It was back in January 2008, when Apple stunned everyone with what was undoubtedly the world’s thinnest and the coolest laptop at that time. The then CEO of Apple, the Late Steve Jobs, pulled out the MacBook Air from inside a manila envelope during the keynote speech, and that remains an everlasting memory in our minds. It measured 0.76-inch at its thickest point and 0.16-inch at the thinnest. “We’ve built the world’s thinnest notebook—without sacrificing a full-size keyboard or a full-size 13-inch display,” Steve Jobs had said at the time. Over the years, the Apple MacBook Air has been a hot selling MacBook, also because it got significantly more affordable off late. As we head into the October 30 event, there is great expectation that the MacBook Air will get a long overdue update. But so is the iPad Pro line-up.
Staying still has helped the MacBook Air get the popularity it has. That has been a double edged sword, however. While Apple was able to sell this at lower prices (as low as Rs50,000 in India for the 128GB storage variant, depending on deals and offers) because it largely remained the same, but in the computing space, the lack of upgrades in terms of significant performance improvements were gathering some criticism.
But what could Apple do with the redesign. One school of thought suggests that Apple could avoid a wholesale redesign of the MacBook Air, which means the now around 10-year old design will continue. There might be subtle updates, but that is pretty much it. What it ticks off is the combination of an ultra-slim unibody aluminium design, a solid metal build and great battery life. The other school of thought is that there could be larger design changes, perhaps inspired by the MacBook. The temptation must have been strong over the years, particularly when Microsoft has been busy expanding the Surface line-up of devices, and computing device manufacturers such as Dell and HP have made convertibles (those that can be alternated between a laptop mode and a sort of tablet mode) cool with the business and home users.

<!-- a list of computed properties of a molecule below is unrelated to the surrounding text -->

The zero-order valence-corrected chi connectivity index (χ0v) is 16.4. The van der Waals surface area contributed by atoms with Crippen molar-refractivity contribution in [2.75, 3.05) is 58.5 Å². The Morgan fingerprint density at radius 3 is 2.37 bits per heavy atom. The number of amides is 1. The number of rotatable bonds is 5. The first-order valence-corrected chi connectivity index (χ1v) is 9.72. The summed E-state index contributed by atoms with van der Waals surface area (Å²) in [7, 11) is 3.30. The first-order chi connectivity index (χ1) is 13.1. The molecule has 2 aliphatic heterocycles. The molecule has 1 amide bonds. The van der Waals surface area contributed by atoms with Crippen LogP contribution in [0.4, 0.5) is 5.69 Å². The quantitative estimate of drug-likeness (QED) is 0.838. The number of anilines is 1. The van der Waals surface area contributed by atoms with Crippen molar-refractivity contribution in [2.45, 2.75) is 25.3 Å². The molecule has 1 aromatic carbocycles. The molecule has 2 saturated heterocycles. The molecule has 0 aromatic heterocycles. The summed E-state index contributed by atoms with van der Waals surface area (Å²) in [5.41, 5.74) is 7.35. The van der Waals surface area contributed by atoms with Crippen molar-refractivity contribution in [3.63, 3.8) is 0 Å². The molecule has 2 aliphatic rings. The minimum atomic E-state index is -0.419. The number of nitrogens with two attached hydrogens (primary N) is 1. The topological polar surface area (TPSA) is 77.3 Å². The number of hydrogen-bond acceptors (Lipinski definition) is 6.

At the moment, the MacBook Air still is stuck to a fairly old Intel processor. The display resolution isn’t anywhere close to what the 4K-generation wants.
While the MacBook Air may finally get a generous dose of modernity, there is the small matter of the iPad Pro line-up—the iPad Pro 10.5 and the iPad Pro 12.9, when paired with Smart Keyboards, have always been positioned as full-fledged computing devices in their own right. The iPad Pro is a fantastic tablet when you need it to be, and a fairly good laptop experience when paired with the keyboard. In many ways, the iPad Pro line-up as well as the updated MacBook Air, if at all, will take up the same space in Apple’s computing device line-up.
That complication aside, this could actually be the ideal timing for Apple to give the MacBook Air some new computing prowess. The Intel Amber Lake and Whiskey Lake chips (called as U-series or Y-series chips) for laptops are now readily available, and claim to offer as long as 16-hours of battery life, as well as faster connectivity capabilities and more power as well. All this, simply pairs beautifully with what the MacBook Air stood for, all this while.
It is easier said than done for one computing platform to replace another. The Apple iPad Pro line-up which runs iOS may be able to replicate a lot of tasks that the macOS in a MacBook can do, but not all. Which makes the MacBook Air all the more critical to have in the line-up. Also, at present, the lowest entry point into the current MacBook line-up is the baby MacBook (which is priced upwards of Rs1,04,800), at a price that isn’t much different than the MacBook Pro 13.